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How to help a 17-year-old build good credit, in 3 steps

Parents can give their near-adult teens a credit jump-start as an authorized user

By  |  Published: June 21, 2017

Opening Credits
Columnist Erica Sandberg
Erica Sandberg is a prominent personal finance authority and author of "Expecting Money: The Essential Financial Plan for New and Growing Families." She writes "Opening Credits," a weekly reader Q&A column about issues for people who are new to credit, for CreditCards.com.

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Question Dear Opening Credits,
My 17-year-old daughter is now working part-time while in school and wants to know the best way to build her credit score. She has a savings account with a debit card and is good about putting away extra money. Her goal is to purchase a small home after college. – Tony

Answer

Dear Tony,
What a fabulous goal! To achieve it, your 17-year-old should learn how credit scores are developed – and how you can help her along the way.

Credit scores, such as FICO and VantageScore, access the information listed on a consumer credit report and plug it into their algorithms. The end result is a number between 300 and 850, designed to accurately predict lending risk. So to have a credit score, your daughter must first have a consumer credit report that contains enough data for the scoring company to analyze. That means filling her credit reports with the right kind of activity as soon as possible.

At 17, your daughter is still a minor – but only barely. She won’t be able to borrow from a financial institution on her own, because she cannot enter into binding contracts.

But as soon as she turns 18, she is able to enter that adult world. This is a good time to help her out and set her on the right path. Here is how, in three steps.

Step 1. Pull your child’s credit report, if there is one.
There are many places today you can pull a credit report for free, including here at CreditCards.com.

If your daughter does not have a credit report, don’t worry. It’s actually more worrisome if there is one, since that might signal that someone has stolen her identity. For more information, see our article, “How to check your child’s credit report.”

Step 2. Consider adding your child as an authorized user.
From your description, it sounds like your daughter is a financially responsible young woman, and if the apple hasn’t fallen far from the tree, you are, too. That means you have good credit, and an important tool in your hands.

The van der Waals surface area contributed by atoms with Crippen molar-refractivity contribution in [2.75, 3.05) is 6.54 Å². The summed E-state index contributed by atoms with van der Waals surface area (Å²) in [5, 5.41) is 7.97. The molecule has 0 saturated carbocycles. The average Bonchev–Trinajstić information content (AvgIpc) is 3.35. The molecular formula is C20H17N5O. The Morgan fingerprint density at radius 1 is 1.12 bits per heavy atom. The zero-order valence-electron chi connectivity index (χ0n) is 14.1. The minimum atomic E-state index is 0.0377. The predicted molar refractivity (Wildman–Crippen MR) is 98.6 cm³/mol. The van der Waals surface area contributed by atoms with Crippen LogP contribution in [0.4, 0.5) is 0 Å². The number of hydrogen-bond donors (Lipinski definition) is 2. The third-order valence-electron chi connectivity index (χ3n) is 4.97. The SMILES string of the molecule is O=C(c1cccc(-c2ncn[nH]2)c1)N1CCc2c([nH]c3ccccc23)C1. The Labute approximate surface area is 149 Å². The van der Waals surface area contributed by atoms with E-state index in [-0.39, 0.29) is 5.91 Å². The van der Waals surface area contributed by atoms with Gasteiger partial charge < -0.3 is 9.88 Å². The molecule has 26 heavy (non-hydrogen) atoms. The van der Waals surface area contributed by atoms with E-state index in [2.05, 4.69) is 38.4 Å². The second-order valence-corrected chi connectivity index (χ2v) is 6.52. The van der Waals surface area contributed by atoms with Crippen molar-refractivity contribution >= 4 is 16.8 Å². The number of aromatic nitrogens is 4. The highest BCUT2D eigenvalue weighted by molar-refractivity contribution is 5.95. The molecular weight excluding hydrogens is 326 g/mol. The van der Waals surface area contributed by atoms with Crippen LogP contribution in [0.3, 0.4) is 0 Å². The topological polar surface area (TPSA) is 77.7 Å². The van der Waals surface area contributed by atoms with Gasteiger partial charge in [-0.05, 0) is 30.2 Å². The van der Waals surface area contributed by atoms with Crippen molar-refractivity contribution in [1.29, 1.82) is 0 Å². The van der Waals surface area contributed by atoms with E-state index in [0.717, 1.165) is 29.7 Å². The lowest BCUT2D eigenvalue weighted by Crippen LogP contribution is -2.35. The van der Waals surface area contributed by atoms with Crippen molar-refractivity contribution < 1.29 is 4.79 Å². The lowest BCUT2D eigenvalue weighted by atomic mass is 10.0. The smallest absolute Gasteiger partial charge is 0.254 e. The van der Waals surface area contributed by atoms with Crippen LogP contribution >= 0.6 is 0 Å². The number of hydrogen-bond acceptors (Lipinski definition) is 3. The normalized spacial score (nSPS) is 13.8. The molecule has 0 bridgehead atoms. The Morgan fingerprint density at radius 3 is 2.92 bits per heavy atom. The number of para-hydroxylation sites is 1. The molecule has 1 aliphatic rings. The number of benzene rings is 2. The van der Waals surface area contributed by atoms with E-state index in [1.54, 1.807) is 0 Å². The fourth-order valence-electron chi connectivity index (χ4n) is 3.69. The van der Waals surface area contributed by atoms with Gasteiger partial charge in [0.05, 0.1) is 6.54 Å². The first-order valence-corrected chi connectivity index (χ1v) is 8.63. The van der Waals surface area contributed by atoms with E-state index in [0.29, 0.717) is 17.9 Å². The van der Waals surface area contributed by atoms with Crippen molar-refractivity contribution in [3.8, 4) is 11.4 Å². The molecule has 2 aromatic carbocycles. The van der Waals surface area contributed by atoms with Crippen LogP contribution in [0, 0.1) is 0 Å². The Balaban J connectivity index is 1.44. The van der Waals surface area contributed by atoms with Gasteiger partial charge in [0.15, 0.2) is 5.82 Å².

Adults with good credit can add their children as authorized users and give their children an instant credit boost. So add your daughter as an authorized user on one or more of your credit cards in good standing. It’s the easiest and safest way for a person under the age of 18 to enjoy a credit rating jump-start. All you would need to do is contact the credit card issuer and make the request. Once she is an authorized user, the issuer will send the account activity of that card to her credit reports as well as yours.

As long as you always pay on time and in full, her credit scores will benefit.

If you go this route, establish clear rules. Your daughter will be issued a credit card with her name on it, so she will have charging rights with no liability. Explain what she can use the card for and what your repayment terms are. If you want a restricted spending limit, you may be able to arrange that with the credit issuer, or you can even hold onto the card and not allow her to use it at all.

In the event you fall behind on payments or accumulate too much debt, either of you can end the arrangement. The account will be absent from future credit reports so she’ll be back to the beginning, but at least she’ll be safe from credit rating damage.

With your account information on your daughter’s reports, though, she should get a VantageScore in a couple of months and a FICO score in about six months.

Step 3. At 18, your child should apply for a credit card.
When your daughter turns 18 – and if she can prove that she has a steady income, which is the law for applicants under 21 – she should apply for a credit card in just her name. At that point, her credit rating may be good enough for her to qualify for an unsecured card, but if not, she can get a secured card with the cash she has already saved for the required deposit.  

As long as your daughter has multiple accounts that show up on her credit report as always paid on time but with very little (if any) debt carried over, her credit scores will steadily rise. While home loans may be available to people with low or moderate scores, to get a mortgage with the best interest rates she’ll want to aim for scores of at least 740. After that you can snip the authorized user cord: She’ll be on her own!

See related: 10 ways students can build good credit, What is the minimum age to add an authorized user?

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Updated: 08-20-2017

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